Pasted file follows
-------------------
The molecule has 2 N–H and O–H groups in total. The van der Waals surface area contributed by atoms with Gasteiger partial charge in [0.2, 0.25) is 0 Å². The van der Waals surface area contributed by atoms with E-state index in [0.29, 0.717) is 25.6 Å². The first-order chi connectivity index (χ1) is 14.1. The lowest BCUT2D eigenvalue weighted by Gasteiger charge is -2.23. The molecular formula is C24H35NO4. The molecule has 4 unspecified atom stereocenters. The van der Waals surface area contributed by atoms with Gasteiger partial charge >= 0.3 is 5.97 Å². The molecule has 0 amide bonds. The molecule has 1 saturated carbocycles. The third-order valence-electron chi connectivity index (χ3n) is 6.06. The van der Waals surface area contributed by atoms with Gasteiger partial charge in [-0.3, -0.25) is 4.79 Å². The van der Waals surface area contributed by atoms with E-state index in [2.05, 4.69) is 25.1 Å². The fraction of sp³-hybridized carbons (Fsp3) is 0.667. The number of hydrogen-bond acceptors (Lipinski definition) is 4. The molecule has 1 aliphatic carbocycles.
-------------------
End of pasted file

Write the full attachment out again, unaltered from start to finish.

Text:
The molecule has 2 N–H and O–H groups in total. The van der Waals surface area contributed by atoms with Gasteiger partial charge in [0.2, 0.25) is 0 Å². The van der Waals surface area contributed by atoms with E-state index in [0.29, 0.717) is 25.6 Å². The first-order chi connectivity index (χ1) is 14.1. The lowest BCUT2D eigenvalue weighted by Gasteiger charge is -2.23. The molecular formula is C24H35NO4. The molecule has 4 unspecified atom stereocenters. The van der Waals surface area contributed by atoms with Gasteiger partial charge >= 0.3 is 5.97 Å². The molecule has 0 amide bonds. The molecule has 1 saturated carbocycles. The third-order valence-electron chi connectivity index (χ3n) is 6.06. The van der Waals surface area contributed by atoms with Gasteiger partial charge in [-0.3, -0.25) is 4.79 Å². The van der Waals surface area contributed by atoms with E-state index in [2.05, 4.69) is 25.1 Å². The fraction of sp³-hybridized carbons (Fsp3) is 0.667. The number of hydrogen-bond acceptors (Lipinski definition) is 4. The molecule has 1 aliphatic carbocycles.